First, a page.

Every morning, we compile the links of the day and dump them here… highlighting the big storyline. Because there's nothing quite as satisfying as a good morning dump.
Even though the Celtics have won three straight games, the effects of all the ailments can be seen in the second unit. In the win over Toronto, the starters quickly piled up a double-digit lead, but a depleted second team gave it back in the second quarter. When the starters stretched the lead back in the second half, the second unit let the Raptors chip away again.
“It’s unfair, but let’s be unfair for a second,’’ Rivers said. “The first and third quarter, they scored 35 points on our starters. And you can make that case, especially in the third quarter because they played the whole third quarter. The other two quarters were 32 and 34, and that’s our second unit. So that was the only thing I talked about after the game.’’
Similar to last year, injuries have forced players to take on different roles. A year ago, Tony Allen went from second-team defensive stopper to spot-starting for Rondo. This season, Nate Robinson has gone back and forth from starting to backup point guard. Rivers went in with the idea of using Jermaine O’Neal as his starting center, but O’Neal started only the five games that Shaquille O’Neal missed because of his own knee injury.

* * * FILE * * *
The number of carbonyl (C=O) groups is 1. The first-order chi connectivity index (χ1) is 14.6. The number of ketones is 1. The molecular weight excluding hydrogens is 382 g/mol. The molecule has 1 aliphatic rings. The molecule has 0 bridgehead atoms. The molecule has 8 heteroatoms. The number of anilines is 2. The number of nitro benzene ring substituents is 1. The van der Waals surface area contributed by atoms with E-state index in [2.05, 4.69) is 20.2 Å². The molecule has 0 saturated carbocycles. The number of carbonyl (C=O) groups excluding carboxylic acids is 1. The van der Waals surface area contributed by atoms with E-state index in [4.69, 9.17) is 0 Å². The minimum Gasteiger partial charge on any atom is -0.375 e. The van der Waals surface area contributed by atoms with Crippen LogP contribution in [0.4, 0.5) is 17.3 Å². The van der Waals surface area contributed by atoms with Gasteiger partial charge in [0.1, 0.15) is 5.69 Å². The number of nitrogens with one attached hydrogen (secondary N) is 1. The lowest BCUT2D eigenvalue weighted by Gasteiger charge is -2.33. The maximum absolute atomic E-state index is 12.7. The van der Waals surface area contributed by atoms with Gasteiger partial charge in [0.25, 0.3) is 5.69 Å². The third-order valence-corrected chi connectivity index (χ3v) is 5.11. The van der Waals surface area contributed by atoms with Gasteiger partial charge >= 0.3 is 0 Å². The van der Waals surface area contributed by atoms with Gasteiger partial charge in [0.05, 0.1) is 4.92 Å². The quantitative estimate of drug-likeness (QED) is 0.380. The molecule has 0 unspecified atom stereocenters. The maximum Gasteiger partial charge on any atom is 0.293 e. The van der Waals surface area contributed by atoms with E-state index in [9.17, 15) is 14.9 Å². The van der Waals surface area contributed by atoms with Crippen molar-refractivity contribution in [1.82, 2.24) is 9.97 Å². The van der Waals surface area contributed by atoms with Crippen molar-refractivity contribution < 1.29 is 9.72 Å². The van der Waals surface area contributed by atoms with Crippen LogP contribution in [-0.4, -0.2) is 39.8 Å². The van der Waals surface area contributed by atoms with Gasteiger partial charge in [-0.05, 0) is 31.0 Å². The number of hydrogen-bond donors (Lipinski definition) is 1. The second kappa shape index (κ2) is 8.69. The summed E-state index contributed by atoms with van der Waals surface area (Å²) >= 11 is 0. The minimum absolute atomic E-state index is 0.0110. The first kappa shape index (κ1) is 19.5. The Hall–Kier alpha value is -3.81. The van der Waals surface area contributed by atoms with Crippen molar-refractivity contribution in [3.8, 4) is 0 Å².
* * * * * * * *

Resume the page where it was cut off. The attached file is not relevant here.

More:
With two of the top 10 rotation guys out (Delonte West, Jermaine O'Neal – we won't count Perk until February), it's not surprising to see bench productivity waning. The problem is… when the productivity of the second unit decreases, Doc is forced to increase the minutes of his starters. Something no one wants to see (especially John).
Delonte's versatility was going to allow Doc to reduce the minutes of both Rondo and Ray Allen – two guys averaging more than 40 mpg. Now he'll have to lean on Von Wafer and Avery Bradley, in spots. We also hope Jermaine O'Neal returns before Semih Erden's shoulder falls apart.
While the situation isn't dire, it's clearly not desirable.
On Page 2, the controversial bump between LeBron James and Erik Spoelstra.
Did a frustrated LeBron James go out of his way to bump Miami Heat head coach Erik Spoelstra during the Heat's loss to Dallas Mavericks Saturday night?
Or did a ticked-off Spoelstra deliberately try to walk through the King — sending a message both to his unhappy superstar and disappointing 9-8 team?
The third quarter incident happens after another defensive breakdown by the Heat. Spoelstra comes on to the court. James walks toward the bench. Neither man tries to avoid the other. They bump. Hard.
Maybe it's a deliberate push by one, the other, or both. Or maybe they're both so frustrated they're not paying attention. Either way, the Heat called a players-only meeting after the loss.
All together now… Bahahahahahahaha!
The rest of the links:
Herald – Cs strength is inside | ESPN Boston – Avery Bradley keeps positive attitude | Taunton Gazette – Shaq has been entertaining and effective | Globe – Aiming to comfort sick kids, Boston pros make rounds |